How Female Leaders Accidentally Hold Themselves Back

One of the aspects I love most about my work is witnessing executives rise into their full potential.

Though the bulk of my clients are male executives, I’m also fortunate to work with an impressive array of female leaders. And when I say ‘impressive,’ I truly mean … some of the smartest, sharpest, technically strong professionals you could ever hope to work with, leading teams and projects at top companies most people only ever dream of working for.

I am constantly in awe of these women.

They hold their own, they’re transforming the industry,  and one would think they are the ultimate personification of authentic ‘confidence.’

But, that’s rarely the case. What I’ve found, when behind closed doors with female leaders, is that while others are marveling at their accomplishments, these women are endlessly focused on their areas of improvement, where they feel they still need to grow.

Externally, they’re killing it in their careers. But, internally, they’re telling themselves a different story … and it’s not a favorable one.

So, what’s going on with strong women that, despite all they’ve achieved, they constantly focus on their own perceived shortcomings?

Well, let’s be real. Nearly every professional I work with (male or female) suffers from doubts and insecurities on some level. We could all stand to get out of our own way a little more in that regard.

But we also know women navigate an often unfriendly climate in the corporate world.Study after study reveals myriad ways that women are held back in their career growth, silenced in the workplace, and straight up discriminated against. Feeling regularly undermined by unfair pay gaps, unconscious gender bias, and the like would reasonably make any woman feel cautious and not entirely confident.

Yet, I’ve also noticed something else … a way that women undermine themselvesat work without even realizing it. Accidental self-sabotage, if you will.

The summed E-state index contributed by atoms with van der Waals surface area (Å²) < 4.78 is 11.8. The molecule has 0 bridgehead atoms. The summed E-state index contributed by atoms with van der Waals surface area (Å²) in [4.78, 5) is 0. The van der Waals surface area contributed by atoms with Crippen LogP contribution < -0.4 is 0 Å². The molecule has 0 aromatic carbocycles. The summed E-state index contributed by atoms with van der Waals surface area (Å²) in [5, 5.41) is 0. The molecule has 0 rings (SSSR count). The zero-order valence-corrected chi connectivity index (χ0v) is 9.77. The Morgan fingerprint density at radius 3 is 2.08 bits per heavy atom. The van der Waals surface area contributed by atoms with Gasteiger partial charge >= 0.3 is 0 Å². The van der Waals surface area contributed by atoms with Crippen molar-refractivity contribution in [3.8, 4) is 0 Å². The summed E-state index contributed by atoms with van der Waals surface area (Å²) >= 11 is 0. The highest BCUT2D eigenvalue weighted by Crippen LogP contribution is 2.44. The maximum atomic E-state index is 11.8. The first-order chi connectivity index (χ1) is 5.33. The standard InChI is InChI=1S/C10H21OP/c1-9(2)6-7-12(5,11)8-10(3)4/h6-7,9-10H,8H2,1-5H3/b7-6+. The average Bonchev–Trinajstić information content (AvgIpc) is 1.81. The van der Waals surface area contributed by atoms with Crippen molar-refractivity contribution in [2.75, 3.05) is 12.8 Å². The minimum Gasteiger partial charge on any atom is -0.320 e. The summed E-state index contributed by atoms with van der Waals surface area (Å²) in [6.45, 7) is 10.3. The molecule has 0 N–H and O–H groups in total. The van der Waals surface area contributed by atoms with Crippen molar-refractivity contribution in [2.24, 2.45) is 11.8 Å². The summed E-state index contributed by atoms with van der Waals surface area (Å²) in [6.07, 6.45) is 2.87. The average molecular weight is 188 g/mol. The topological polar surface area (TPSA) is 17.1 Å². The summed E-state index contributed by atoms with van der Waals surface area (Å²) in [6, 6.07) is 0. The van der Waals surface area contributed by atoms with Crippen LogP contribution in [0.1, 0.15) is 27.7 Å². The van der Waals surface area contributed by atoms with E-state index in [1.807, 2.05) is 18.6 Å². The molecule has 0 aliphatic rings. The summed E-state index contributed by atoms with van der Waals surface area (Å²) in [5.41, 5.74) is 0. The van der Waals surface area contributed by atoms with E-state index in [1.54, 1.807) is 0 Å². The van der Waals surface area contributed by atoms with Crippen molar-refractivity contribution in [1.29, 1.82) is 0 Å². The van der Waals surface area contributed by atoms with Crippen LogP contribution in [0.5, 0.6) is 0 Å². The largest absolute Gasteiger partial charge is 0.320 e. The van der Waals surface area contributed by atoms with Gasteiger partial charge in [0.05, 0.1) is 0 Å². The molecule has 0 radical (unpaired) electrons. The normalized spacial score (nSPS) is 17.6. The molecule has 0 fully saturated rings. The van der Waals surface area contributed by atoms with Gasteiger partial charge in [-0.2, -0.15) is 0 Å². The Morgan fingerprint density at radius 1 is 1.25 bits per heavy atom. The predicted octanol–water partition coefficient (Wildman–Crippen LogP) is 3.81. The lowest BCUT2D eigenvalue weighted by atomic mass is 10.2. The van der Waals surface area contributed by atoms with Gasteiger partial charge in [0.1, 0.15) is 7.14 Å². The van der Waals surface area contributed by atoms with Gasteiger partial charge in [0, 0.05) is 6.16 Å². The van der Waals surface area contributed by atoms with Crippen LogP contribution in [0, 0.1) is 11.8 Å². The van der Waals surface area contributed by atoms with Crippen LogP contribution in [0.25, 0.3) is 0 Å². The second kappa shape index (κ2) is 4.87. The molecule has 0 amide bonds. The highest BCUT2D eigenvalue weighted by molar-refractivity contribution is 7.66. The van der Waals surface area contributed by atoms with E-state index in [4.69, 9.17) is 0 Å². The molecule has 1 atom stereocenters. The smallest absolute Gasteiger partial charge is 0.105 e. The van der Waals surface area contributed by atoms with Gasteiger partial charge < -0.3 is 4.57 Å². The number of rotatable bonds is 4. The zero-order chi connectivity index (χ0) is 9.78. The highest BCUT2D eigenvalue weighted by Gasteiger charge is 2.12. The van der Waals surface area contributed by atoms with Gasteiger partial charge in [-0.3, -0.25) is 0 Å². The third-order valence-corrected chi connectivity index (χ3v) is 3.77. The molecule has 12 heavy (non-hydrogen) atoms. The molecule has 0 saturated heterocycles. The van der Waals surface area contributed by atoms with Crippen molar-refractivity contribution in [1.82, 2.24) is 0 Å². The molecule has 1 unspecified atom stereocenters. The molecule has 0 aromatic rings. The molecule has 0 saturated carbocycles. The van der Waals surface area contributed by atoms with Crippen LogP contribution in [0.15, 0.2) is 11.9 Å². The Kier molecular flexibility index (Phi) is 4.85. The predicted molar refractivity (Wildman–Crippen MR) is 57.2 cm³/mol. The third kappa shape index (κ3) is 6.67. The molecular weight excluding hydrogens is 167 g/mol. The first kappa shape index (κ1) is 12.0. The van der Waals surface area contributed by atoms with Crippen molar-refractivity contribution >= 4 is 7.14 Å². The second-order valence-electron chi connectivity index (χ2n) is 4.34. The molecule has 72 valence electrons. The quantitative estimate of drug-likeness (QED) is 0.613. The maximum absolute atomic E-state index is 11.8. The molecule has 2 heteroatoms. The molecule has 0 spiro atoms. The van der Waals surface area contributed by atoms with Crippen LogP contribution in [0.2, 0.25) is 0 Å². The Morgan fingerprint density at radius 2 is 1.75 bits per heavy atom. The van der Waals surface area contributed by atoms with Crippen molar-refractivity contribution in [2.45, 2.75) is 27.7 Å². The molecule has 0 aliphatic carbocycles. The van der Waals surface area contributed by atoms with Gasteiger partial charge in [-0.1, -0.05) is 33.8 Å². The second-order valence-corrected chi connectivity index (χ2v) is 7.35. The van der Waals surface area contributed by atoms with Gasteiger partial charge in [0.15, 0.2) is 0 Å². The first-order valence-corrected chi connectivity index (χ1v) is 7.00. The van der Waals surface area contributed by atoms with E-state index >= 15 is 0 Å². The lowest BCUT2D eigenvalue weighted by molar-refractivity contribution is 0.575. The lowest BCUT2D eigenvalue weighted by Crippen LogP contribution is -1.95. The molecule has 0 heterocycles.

What I see, time and time again, are strong, female leaders telling themselves a story about their skillsets, competence, and workplace interactions that isn’t accurate or empowering.

Often, the story is so ingrained that female leaders go straight from a situation to a reaction, and do not step back to assess the validity of their self talk.

So, to that end, here are five ways women can challenge their own self-critical inner narrative, own their accomplishments, and ensure they’re not hindering their own career success:

  1. Pull that dark story out into the light.

    Whether it’s Imposter Syndrome that haunts you, fear that you’re perceived as ‘less dedicated’ to the job because you’re a mom, or some other persistent insecurity, it’s time to pull that hindering story out into the light.

    Before you take action in any other way, first conduct an internal, systematic hunting down of the specific narrative that loops so automatically through your mind that you don’t even stop to challenge it.

    Track the number of times that story (or a similar one) shows up in the course of a week. You’ll likely notice a pattern, that it pops up in specific situations or around certain people over and over again.

    Not until you identify that narrative and look it directly in the eye can you deal with it and re-script a more effective and empowering story.

  2. Don’t cast a shadow with your own words.

    Many female executives tell me that they don’t feel recognized for their professional achievements (and even feel slighted by bosses who fail to give them proper credit).